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The English language is constantly evolving, both the words we use and the rules that control the usage of those words.  Therefore, it is impossible to ever have a definitive grammar guide, or, if you will, a Complete Guide of American English.  And that’s our excuse.

 

 

Word of the Every So Often

August 17, 2019

leman:  (noun)  (pronounced like the fruit)  a lover or a sweetheart.  His leman left him sour.

 

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Wednesday, January 30, 2019

Hark! From the Tomb

"A newspaper has its faults, and plenty of them, but no matter, it's hark from the tomb for a dead nation, and don't you forget it."  (Mark Twain, in A Connecticut Yankee in King Arthur's Court)

"Hark from the tomb" is a phrase originally from the hymn "Hark! from the Tombs a Doleful Sound" by Isaac Watts (1674-1748), first published in 1707.  It was sung at the funeral of George Washington.

"Hark! from the tombs a doleful sound; / My ears, attend the cry; / 'Ye living men, come view the ground / Where you must shortly lie.'"  (Watts)

Twain was fond of this term, using it several novels.  Basically, it means "to scold vigorously."  (Delmobile)  Here, to paraphrase Twain, even though the media has its faults, without it, we're screwed... and don't you forget it.

 

Work Cited

Delmobile.  "Hark from the Tomb."  UE.  UsingEnglish.Com  (30 Dec. 2007):  n. pag.  Web.  30 Jan. 2019  https://www.usingenglish.com/forum/threads/56902-Hark-from-the-tomb

Watts, Isaac.  "Hark! from the Tombs a Doleful Sound."  Music by William Tans'ur.  Hymn Time.  Hymtime.com. (2019):  n. pag.  Web.  30 Jan. 2019  http://www.hymntime.com/tch/htm/h/f/t/hfttados.htm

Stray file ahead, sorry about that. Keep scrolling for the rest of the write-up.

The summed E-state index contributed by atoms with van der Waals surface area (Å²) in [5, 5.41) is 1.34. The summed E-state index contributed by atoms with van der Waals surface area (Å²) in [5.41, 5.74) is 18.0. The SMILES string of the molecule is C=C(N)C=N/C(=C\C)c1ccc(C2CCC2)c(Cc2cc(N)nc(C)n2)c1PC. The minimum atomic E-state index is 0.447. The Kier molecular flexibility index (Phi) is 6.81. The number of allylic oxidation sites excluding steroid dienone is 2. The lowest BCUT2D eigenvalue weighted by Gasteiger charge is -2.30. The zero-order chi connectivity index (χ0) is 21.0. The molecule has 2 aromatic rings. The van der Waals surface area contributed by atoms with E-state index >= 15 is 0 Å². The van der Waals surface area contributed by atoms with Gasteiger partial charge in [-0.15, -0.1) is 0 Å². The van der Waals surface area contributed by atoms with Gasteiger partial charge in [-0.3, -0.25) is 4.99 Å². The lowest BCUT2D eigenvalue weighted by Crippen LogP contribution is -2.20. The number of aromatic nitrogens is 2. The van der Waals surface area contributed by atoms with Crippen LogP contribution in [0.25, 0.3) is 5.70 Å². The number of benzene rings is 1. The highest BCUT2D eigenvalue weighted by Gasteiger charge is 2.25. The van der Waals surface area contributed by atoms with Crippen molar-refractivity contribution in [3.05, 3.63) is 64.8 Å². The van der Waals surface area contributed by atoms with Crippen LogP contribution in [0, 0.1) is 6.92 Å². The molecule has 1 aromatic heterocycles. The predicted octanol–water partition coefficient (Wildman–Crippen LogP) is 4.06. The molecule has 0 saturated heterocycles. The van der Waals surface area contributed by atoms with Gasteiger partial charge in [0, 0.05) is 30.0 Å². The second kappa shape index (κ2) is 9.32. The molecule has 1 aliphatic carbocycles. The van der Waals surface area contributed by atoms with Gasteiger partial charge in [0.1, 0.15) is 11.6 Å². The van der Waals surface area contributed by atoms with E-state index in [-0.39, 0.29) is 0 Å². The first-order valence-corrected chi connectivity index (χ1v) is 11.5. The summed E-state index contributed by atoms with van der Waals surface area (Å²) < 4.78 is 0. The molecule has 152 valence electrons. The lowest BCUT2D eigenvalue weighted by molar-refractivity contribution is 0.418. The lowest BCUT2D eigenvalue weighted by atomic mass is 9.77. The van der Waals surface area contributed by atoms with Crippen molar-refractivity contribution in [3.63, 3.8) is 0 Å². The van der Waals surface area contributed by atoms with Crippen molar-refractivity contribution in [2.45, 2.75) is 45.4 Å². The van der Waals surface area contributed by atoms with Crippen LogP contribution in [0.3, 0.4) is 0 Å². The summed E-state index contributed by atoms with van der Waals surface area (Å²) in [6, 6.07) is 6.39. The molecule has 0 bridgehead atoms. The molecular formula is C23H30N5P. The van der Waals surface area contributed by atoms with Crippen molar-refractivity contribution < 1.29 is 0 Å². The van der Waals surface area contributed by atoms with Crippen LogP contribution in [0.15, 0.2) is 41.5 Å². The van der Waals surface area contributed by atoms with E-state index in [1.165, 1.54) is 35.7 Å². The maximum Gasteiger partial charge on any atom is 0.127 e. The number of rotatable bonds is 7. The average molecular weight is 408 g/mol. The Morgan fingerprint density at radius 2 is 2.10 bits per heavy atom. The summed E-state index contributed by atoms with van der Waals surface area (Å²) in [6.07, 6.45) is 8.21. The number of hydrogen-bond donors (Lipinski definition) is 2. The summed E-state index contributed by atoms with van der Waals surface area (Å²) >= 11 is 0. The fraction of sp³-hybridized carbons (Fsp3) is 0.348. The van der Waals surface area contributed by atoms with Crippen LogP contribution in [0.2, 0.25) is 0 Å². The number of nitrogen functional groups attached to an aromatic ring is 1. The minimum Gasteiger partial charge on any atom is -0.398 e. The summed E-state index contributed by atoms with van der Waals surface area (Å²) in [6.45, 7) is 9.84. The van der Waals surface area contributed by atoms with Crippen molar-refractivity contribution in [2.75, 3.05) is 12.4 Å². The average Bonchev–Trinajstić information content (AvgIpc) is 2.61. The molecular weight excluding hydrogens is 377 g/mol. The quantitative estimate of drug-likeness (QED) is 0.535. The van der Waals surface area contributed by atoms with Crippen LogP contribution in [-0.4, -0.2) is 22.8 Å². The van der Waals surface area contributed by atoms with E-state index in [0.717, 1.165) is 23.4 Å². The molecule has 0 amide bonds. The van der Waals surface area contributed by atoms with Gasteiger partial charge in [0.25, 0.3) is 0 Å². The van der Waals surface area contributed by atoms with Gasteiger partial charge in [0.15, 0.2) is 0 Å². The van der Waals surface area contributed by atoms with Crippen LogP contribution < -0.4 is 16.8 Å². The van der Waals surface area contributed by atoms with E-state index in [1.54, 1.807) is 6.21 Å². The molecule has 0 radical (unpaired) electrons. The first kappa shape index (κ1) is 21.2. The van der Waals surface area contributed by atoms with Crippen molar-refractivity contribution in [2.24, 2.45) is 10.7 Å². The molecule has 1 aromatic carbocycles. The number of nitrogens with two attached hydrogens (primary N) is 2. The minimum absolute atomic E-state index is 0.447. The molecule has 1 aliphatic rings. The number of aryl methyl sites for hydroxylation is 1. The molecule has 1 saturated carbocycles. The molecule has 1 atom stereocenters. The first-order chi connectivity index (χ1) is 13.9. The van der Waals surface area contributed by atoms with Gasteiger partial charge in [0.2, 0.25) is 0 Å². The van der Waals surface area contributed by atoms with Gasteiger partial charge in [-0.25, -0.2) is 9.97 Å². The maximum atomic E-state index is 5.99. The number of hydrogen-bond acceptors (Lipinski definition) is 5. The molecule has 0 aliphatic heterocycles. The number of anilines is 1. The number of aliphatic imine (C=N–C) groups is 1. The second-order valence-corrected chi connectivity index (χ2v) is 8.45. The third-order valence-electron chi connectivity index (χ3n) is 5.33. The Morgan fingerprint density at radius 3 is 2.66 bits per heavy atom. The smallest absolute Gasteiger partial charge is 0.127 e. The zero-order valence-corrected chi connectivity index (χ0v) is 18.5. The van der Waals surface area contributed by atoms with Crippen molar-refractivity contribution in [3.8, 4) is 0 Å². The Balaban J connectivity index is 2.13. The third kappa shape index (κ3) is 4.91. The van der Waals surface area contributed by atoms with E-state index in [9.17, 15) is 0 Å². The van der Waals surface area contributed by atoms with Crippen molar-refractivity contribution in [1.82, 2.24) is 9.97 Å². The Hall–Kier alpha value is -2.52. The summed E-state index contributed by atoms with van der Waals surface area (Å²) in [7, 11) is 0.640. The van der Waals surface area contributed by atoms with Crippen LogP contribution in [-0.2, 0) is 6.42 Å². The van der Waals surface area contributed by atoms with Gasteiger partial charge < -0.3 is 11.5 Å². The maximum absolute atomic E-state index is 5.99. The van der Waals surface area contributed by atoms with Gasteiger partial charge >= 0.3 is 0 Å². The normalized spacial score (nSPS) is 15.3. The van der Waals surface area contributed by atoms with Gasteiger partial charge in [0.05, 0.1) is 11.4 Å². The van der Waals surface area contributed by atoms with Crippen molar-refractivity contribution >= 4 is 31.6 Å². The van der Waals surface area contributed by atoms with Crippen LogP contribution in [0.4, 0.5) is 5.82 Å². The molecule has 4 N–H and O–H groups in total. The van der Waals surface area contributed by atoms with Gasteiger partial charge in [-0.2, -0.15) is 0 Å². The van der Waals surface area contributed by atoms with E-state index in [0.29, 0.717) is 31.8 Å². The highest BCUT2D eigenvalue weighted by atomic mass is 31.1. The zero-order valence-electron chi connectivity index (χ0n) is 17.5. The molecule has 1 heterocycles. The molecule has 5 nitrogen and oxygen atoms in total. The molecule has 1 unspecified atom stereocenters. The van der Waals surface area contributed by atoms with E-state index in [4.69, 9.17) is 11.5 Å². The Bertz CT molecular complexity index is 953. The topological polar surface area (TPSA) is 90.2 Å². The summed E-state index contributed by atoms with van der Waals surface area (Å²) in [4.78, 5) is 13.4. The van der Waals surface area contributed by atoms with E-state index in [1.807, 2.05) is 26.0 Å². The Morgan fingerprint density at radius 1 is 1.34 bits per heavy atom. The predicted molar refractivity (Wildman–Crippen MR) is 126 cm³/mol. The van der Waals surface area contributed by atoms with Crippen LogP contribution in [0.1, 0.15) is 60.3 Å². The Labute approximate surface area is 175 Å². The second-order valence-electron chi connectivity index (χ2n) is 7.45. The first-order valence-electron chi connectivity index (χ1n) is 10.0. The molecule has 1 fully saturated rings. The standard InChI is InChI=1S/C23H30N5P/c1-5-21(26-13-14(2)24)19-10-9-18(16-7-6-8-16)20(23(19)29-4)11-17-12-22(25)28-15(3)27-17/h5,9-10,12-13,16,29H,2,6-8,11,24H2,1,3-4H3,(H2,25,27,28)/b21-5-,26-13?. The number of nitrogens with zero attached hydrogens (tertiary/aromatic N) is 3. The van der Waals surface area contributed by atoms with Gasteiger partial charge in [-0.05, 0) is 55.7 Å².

10:04 am pst 

Tuesday, January 29, 2019

110%

Oh, sure.  We've all heard people say they're going to give "110% percent."  But why stop there?  It's a nonsense number to begin with.  The most anybody can give is 100%, so any amount over that is just... silly.  You go ahead and give 110%, but we're going to give 115%, and if that's not good enough, we'll give 120!

7:40 am pst 

Tuesday, January 8, 2019

Ending a Sentence with a Preposition

Yes, we here at HGP have heard that a sentence shouldn't end in a preposition, and we even know some folks who are passionate about it, which could explain why nobody likes to hangout with Mrs. Vula Bimbaum.  Here's the thing:  It's not a real rule.  Never has been.  Sure, it's a rule in Latin, but not even priests speak Latin anymore.  It seems that at one time some English teacher who also taught Latin (not to name anybody in particular) thought because it was a rule in Latin then it should also be a rule in English.  And then it just sort of... transmogrified.  Mostly now, people who care about such things say that sentences ending in prepositions are more informal, and therefore shouldn't be used in formal writing.  Good for them!  But here's the thing:  Formal or informal, if you can't end a sentence in a preposition, how are you going to be able to tell somebody to bugger off?

1:09 pm pst 

Wednesday, January 2, 2019

"'Each person has something he can do easily and can't imagine why everybody else is having so much trouble doing it.  In my case it was writing.'"  Kurt Vonnegut, Jr., quoted by Charles J. Shields in And So it Goes (2011, St. Martin's Griffen)
8:25 am pst 


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